Counter Arts
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Counter Arts

Why Being Irrational Will Benefit You

Emotions are the key to our success

Photo by Katya Korovkina

For the longest time in my 20's believed that being rational was the essential thing in life. However, when I looked around, many decisions made by people close to me to the world govt weren’t always reasonable, which irked me. I would beat myself over when I would give into my emotions or urges. Like eating the cake when I was losing weight.

Our brain’s rational part, the prefrontal cortex¹, is small compared to our limbic system, also called the lizard brain². It’s the emotional part of our brain, the one that makes you do irrational things like waiting to start a task till the last minute or when slow internet pisses you off considerably. It’s also the part that reminds you when you are hungry or shouldn’t pick the fight with a bouncer at the bar.

Many folks try to conquer their lizard brain instead of working with it. Some even think it’s a liability from our ancestors instead of an asset. I believe, differently, being irrational allows us to make confident choices and live a more “human” life. In the long run, the bit of irrationality benefits us more than just being logical all the time.

Do you want to do a startup?

According to Investopedia, 90% of startups fail. I’d argue it would be wise to join a successful company to create wealth and affect change. Yet, despite that, the number of startups is increasing each year. Why is that? One reason is, people betting on such irrational ventures has grown, but that’s not all. Folks realize that to make real innovation. It would be best if you took risks.

Think about it, would a Tesla in its current form be possible at an existing car manufacturing company? The answer is probably no. It would have been a massive departure from how they operated till now.

Startups are all about significant risks and big rewards. Founders who signup for them is irrational, especially for ambitious ventures. You can’t change the world without taking some risks after all!

I believe a complete rational entity would rarely ever start a company. Even when they would, it would be a proven play instead of doing something entirely new. It takes the limbic system in our brain to bet on something new.

The rational part is still quite an essential tool. It allows us not to be swayed in emotions and make poor choices or take nonsensical risks. The logical feature will enable you to execute a plan with some chance of success and lesser side effects of failure.

The Meaning of the Universe

Have you ever looked at the night sky? Did you ever realize how small we are in the sea of cosmos? It could make you question your worth or the problem you are trying to accomplish.

No matter what you or I would do in our lifetime, it would have almost no impact on the universe. All things we hold dear would eventually be lost in time.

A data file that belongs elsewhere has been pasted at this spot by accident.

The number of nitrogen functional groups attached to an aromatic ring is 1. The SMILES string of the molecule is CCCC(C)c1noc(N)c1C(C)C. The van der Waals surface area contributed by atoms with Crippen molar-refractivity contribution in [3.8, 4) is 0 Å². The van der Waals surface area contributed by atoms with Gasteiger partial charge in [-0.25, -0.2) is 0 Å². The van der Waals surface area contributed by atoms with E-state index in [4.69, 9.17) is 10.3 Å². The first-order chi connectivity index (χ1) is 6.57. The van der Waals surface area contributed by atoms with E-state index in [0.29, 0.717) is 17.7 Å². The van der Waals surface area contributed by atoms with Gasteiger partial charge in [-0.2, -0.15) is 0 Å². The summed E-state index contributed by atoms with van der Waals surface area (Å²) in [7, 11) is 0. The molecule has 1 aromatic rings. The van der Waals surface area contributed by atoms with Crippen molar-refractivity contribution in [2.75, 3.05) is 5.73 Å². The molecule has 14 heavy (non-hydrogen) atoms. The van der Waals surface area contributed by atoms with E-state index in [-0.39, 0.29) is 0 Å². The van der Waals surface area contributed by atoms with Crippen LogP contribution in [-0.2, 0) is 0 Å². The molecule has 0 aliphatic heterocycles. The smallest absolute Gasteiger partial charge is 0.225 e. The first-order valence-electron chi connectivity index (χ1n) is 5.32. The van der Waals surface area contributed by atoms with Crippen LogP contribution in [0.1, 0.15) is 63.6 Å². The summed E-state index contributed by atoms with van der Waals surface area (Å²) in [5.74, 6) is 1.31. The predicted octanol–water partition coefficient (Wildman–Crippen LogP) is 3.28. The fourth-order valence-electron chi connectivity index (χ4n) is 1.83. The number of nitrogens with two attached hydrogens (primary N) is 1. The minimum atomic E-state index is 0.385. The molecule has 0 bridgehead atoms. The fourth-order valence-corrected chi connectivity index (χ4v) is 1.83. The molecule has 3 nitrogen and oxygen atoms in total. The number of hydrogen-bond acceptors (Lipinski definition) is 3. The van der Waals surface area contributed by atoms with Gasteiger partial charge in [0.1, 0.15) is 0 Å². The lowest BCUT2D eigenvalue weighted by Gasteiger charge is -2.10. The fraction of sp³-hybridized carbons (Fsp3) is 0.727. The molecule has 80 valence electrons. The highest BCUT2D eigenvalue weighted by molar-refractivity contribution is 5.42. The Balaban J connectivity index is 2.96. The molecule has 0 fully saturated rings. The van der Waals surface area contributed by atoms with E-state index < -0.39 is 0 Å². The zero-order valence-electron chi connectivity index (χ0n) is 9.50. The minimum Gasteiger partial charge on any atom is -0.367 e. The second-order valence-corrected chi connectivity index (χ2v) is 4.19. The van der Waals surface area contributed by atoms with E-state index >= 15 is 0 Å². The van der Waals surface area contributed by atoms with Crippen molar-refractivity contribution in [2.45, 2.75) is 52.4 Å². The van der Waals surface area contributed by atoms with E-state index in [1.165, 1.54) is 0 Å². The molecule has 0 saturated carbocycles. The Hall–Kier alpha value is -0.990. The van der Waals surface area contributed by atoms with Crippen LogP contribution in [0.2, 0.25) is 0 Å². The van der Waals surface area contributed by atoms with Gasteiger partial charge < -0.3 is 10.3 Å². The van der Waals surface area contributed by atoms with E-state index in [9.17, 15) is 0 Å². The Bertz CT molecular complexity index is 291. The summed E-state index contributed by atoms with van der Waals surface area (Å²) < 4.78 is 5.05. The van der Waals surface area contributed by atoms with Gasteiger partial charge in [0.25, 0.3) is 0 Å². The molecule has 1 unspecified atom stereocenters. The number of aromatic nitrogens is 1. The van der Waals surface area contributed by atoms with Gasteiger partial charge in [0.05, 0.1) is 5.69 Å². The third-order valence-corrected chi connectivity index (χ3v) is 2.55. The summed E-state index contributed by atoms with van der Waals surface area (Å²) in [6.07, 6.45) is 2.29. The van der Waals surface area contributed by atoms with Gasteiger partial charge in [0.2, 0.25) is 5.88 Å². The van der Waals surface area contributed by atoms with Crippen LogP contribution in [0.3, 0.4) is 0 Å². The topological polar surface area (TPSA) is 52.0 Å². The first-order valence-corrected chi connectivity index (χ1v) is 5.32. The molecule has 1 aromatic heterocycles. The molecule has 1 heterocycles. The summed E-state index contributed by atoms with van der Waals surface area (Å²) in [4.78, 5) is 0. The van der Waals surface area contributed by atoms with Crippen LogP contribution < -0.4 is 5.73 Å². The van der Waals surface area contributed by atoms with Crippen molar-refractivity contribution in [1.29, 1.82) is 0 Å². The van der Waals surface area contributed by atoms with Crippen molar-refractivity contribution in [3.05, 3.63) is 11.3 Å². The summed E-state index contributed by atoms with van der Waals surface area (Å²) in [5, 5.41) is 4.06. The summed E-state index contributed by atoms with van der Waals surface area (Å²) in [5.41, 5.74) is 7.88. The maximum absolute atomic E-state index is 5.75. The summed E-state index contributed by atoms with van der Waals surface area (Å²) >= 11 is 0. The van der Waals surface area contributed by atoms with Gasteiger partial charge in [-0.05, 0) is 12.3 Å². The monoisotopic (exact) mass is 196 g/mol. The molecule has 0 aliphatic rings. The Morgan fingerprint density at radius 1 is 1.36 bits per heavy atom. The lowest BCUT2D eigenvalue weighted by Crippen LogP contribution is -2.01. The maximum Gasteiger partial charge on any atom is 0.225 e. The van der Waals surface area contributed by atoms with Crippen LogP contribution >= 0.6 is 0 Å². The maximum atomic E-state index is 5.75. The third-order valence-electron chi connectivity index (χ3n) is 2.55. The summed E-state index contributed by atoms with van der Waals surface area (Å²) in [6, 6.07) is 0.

In front of such nihilistic thoughts, it’s our irrationality that keeps us going.

Just looking at the universe from an analytical lens, so many things become meaningless. Why does anything at all if there is no enormous payoff? Especially, in the long run, all of us will be dead anyway. If our ancestors thought like this, none of us would be here. It was our thirst for exploration, to know the unknown, that got us where we are right now.

The Human Side:

We are not perfect, but we still belong in the world. In fact, over the years, the world has become more inclusive. Yes, the journey hasn’t been easy but compared to centuries ago, we are more open to diversity³. Also, we don’t throw away those who aren’t perfect. We think of ways to bring them to the world and make them feel a part of it.

In a purely rational society, the drive to perfection would override everything. The goal would be to conceive more and more perfect beings without any defect, those who don’t fit the bill would be discarded right off the bat. Many of our creative pursuits might be deemed unnecessary.

Our humanity is not always about survival of the fittest. That’s why a parent loves their child no matter the shortcoming, that’s why many of us think about preserving other species, and that’s why we do acts of altruism where the ROI might not be worth it.

So what it all means?

As I argue, our success is because of our emotions, passions, as much as rationality. Yet, we take the former for granted and many times consider it useless. In arguments, we are often so obsessed with the logical point that we forget the emotional angle altogether, leading to a rift.

We aren’t rational; a large part of us is emotional and behavioral, which has led to a lot of success in global maxima. We need to be more inclusive/mindful of people’s emotions and beliefs when we interact with them. Perhaps showing kindness and just listening to them would be enough for their emotional counterparts to see the rationality of the argument.

After all, in this brief moment that we are together, it’s better to be kind.



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